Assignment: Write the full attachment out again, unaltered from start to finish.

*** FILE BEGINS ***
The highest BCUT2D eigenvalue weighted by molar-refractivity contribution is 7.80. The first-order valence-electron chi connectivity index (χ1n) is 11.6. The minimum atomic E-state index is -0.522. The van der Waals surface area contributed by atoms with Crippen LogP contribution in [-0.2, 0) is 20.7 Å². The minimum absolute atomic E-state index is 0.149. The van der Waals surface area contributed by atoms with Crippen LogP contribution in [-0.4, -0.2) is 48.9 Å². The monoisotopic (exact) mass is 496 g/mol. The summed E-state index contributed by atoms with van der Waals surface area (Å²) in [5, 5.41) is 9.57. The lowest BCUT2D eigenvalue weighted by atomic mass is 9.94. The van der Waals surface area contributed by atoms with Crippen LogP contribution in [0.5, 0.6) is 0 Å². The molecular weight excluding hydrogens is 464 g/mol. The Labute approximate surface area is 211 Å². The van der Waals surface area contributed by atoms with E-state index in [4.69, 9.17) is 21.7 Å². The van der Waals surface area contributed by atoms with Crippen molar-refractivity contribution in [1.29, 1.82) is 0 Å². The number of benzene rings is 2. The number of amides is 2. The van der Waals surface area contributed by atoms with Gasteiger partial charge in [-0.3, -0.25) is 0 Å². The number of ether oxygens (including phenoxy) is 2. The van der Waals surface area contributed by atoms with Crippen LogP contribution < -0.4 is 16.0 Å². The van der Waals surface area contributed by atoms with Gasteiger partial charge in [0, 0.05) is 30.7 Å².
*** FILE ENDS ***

The highest BCUT2D eigenvalue weighted by molar-refractivity contribution is 7.80. The first-order valence-electron chi connectivity index (χ1n) is 11.6. The minimum atomic E-state index is -0.522. The van der Waals surface area contributed by atoms with Crippen LogP contribution in [-0.2, 0) is 20.7 Å². The minimum absolute atomic E-state index is 0.149. The van der Waals surface area contributed by atoms with Crippen LogP contribution in [-0.4, -0.2) is 48.9 Å². The monoisotopic (exact) mass is 496 g/mol. The summed E-state index contributed by atoms with van der Waals surface area (Å²) in [5, 5.41) is 9.57. The lowest BCUT2D eigenvalue weighted by atomic mass is 9.94. The van der Waals surface area contributed by atoms with Crippen LogP contribution in [0.5, 0.6) is 0 Å². The molecular weight excluding hydrogens is 464 g/mol. The Labute approximate surface area is 211 Å². The van der Waals surface area contributed by atoms with E-state index in [4.69, 9.17) is 21.7 Å². The van der Waals surface area contributed by atoms with Crippen molar-refractivity contribution in [1.29, 1.82) is 0 Å². The number of benzene rings is 2. The number of amides is 2. The van der Waals surface area contributed by atoms with Gasteiger partial charge in [-0.3, -0.25) is 0 Å². The number of ether oxygens (including phenoxy) is 2. The van der Waals surface area contributed by atoms with Crippen LogP contribution < -0.4 is 16.0 Å². The van der Waals surface area contributed by atoms with Gasteiger partial charge in [0, 0.05) is 30.7 Å².